I also believe our government is based on the underlying principle that those in the majority, in this case white-people like myself, have an ethical duty to listen and protect the minority, including and perhaps especially from slights or oppression by us ourselves. Because of this, I believe that now more than ever, these protests not only need to be allowed, they need to be heard and seriously discussed.

And whether we agree or disagree on the facts behind those slights (I believe they’re real but understand not everyone does) that Mr. Kaepernick and the others are protesting are real and factual, one thing we shouldn’t be able to disagree on is the fact that he and those protesting have the right to protest as they feel necessary, so long as it’s peaceable and doesn’t disrupt or endanger others.

You can’t convince me the silent kneeling during the national anthem disrupts or endangers me in any way, especially not so as to merit restricting freedom of speech or expression.

Some will argue back and say “Well, his/their lack of acknowledging the flag respectfully disrespects me.” This is a foolish argument because these protests are inherently silent. Therefore you have to choose to be offended by it. You have to deliberately notice it (when, by tradition, you should be looking at the flag anyways) and you have to somehow be restricted from practicing your own form of respect for the flag by these protests in some tangible way.

“Because his actions offend me, they disrupt me because they make me angry” is not a valid reason to suppress these expressions either. The U.S. Constitution doesn’t protect your feelings. It makes no amendment which ends with “so long as it doesn’t upset or offend anyone.” So this whole argument against these protests, is in my opinion utterly invalid.

My rebuttal he second argument I hear the most against these protests

One of the other prevailing arguments comes from detractors who say “Well, he didn’t fight for that flag, others did. So he needs to respect their sacrifices on behalf of it.”

I disagree with that also.

I do not speak for all U.S. military veterans, nor do I speak for anyone in service or who will at any point serve.

I only speak for myself, and as far as I’m concerned, nobody who fights for the U.S. Constitution does so for any single part of the document or the idea behind it.

When you take an oath to service, be it military or political, you take an oath “to support and defend the Constitution of the United States of America against all enemies, foreign and domestic.”

You don’t, however, get to choose which amendments you fight for.

You don’t get to say “I’ll take a No. 1, a No.2 (I like my guns) and a No. 5 (because being compelled to testify against myself would really suck with some of the stuff I’ve done).”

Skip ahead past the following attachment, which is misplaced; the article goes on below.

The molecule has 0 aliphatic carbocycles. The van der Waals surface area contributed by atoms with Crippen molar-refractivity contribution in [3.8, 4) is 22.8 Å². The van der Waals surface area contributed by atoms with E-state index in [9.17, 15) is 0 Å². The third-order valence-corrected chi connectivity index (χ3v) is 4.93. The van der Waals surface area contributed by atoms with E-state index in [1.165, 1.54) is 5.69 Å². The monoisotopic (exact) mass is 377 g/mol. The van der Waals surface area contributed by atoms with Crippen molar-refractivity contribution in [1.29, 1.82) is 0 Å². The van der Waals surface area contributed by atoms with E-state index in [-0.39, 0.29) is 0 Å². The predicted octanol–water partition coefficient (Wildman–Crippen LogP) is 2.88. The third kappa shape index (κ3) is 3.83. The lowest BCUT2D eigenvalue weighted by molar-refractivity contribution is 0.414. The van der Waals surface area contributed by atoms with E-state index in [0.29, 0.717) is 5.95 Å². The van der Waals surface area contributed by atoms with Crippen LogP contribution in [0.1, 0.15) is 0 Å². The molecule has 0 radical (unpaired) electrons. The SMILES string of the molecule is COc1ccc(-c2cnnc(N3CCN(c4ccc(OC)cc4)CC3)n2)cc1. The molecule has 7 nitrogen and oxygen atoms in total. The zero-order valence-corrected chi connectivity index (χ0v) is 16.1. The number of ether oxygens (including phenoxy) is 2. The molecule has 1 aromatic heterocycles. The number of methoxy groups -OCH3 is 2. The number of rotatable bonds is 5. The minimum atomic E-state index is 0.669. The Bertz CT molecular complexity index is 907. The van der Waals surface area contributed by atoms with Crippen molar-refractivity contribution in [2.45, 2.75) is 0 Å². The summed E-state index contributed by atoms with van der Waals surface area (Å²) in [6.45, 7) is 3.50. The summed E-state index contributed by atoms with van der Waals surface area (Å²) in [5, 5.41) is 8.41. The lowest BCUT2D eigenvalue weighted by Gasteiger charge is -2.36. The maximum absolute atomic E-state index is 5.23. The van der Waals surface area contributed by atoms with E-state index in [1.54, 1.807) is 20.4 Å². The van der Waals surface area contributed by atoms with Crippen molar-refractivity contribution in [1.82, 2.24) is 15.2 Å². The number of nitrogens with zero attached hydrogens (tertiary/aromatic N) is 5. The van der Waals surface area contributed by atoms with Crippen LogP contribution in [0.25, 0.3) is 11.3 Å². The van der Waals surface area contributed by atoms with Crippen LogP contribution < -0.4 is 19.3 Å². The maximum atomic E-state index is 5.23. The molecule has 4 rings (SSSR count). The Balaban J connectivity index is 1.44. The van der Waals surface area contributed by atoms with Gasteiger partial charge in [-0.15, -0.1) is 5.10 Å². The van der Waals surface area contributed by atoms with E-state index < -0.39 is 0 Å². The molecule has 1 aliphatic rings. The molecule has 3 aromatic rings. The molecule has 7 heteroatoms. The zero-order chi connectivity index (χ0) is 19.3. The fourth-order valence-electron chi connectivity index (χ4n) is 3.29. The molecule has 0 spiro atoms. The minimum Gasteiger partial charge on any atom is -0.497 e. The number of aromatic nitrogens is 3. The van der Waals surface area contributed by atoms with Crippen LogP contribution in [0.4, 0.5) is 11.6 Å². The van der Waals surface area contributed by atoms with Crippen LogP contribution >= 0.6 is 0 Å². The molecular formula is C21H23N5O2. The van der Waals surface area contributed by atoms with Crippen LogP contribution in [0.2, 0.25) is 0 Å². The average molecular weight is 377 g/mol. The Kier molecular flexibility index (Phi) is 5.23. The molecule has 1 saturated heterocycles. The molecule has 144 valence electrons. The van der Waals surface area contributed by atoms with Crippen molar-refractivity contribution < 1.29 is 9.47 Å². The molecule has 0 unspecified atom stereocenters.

You don’t get to do that. Service to our country is not a “have it your way” kind of thing. You don’t get just the toppings or ingredients or Amendments that you specifically ask for and then get to leave the others out, and you most certainly don’t get to decide who you’re buying for. You’re buying for everyone.

So when I hear military members and veterans say they didn’t fight for the rights of these players to “disrespect” America, I counter with this:

That’s exactly what you fought for.

You fought for the rights of all to help execute and effect an increasingly improved government for and by the people.

You fought not just for those you like, or with whom you agree, or who practice the same traditions or like the same sports that you do. You didn’t fight exclusively for any of that.

You fought for those voices which you disagree with too, perhaps not realizing that having both is absolutely necessary for our government to thrive, prosper, and improve itself.

So just because these men did or didn’t fight for the flag is irrelevant. Our military protects and defends the Constitution of every American citizen, whether they served or not. This is absolute, so the second argument I’ve listed is absolutely and terminally flawed.

Final Thoughts

We are in perilous times.

But in much the same way hills are miserable for the runner, so too are times of such strong and heated debates for democracy.

I believe that both running and democracy are similar in that are self-correcting processes. Hills, though agonizing, are shown scientifically to cause the body of the runner doing them to self-correct flaws in their running form, completely involuntarily. In the same way, such discussions over our national traditions and over issues such as institutional racism, however agonizing, are also absolutely vital, necessary, and must be protected for the benefit of both our democracy and those democracies abroad which look to it for example.

Let us not forget that although these protests are limited at the moment to American sports, the impact of our actions and discussion will be felt far more broadly than just our own little shores.

We as a nation, whatever our agreements or disagreements about anything, have an ethical obligation to set a good example. It can’t just be our politicians. Heck it may be outright in spite of our politicians. It has to be all of us. I cannot be just athletes, just minorities, just those with money, just those who like sports.